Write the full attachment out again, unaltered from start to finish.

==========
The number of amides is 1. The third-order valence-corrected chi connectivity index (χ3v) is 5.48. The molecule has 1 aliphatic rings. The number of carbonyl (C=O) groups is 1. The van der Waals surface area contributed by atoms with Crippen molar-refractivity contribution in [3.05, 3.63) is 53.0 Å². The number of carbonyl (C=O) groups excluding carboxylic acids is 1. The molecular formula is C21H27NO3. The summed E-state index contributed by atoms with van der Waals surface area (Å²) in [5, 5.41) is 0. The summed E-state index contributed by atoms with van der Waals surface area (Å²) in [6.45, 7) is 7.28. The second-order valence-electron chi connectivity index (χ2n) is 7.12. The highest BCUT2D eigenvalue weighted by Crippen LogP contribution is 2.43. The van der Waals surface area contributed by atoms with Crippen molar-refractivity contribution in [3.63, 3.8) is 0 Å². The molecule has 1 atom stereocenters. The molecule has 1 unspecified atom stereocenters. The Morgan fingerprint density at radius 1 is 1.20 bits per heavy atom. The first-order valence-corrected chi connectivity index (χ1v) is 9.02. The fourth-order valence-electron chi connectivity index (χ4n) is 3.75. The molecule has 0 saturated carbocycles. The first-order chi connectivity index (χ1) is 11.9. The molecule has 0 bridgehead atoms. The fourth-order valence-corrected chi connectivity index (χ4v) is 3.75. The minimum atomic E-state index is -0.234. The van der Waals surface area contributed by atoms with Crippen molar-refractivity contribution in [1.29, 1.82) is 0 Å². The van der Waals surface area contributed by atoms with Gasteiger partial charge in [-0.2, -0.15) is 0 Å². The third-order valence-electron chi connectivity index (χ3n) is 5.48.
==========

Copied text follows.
The number of amides is 1. The third-order valence-corrected chi connectivity index (χ3v) is 5.48. The molecule has 1 aliphatic rings. The number of carbonyl (C=O) groups is 1. The van der Waals surface area contributed by atoms with Crippen molar-refractivity contribution in [3.05, 3.63) is 53.0 Å². The number of carbonyl (C=O) groups excluding carboxylic acids is 1. The molecular formula is C21H27NO3. The summed E-state index contributed by atoms with van der Waals surface area (Å²) in [5, 5.41) is 0. The summed E-state index contributed by atoms with van der Waals surface area (Å²) in [6.45, 7) is 7.28. The second-order valence-electron chi connectivity index (χ2n) is 7.12. The highest BCUT2D eigenvalue weighted by Crippen LogP contribution is 2.43. The van der Waals surface area contributed by atoms with Crippen molar-refractivity contribution in [3.63, 3.8) is 0 Å². The molecule has 1 atom stereocenters. The molecule has 1 unspecified atom stereocenters. The Morgan fingerprint density at radius 1 is 1.20 bits per heavy atom. The first-order valence-corrected chi connectivity index (χ1v) is 9.02. The fourth-order valence-electron chi connectivity index (χ4n) is 3.75. The molecule has 0 saturated carbocycles. The first-order chi connectivity index (χ1) is 11.9. The molecule has 0 bridgehead atoms. The fourth-order valence-corrected chi connectivity index (χ4v) is 3.75. The minimum atomic E-state index is -0.234. The van der Waals surface area contributed by atoms with Crippen molar-refractivity contribution in [1.29, 1.82) is 0 Å². The van der Waals surface area contributed by atoms with Gasteiger partial charge in [-0.2, -0.15) is 0 Å². The third-order valence-electron chi connectivity index (χ3n) is 5.48.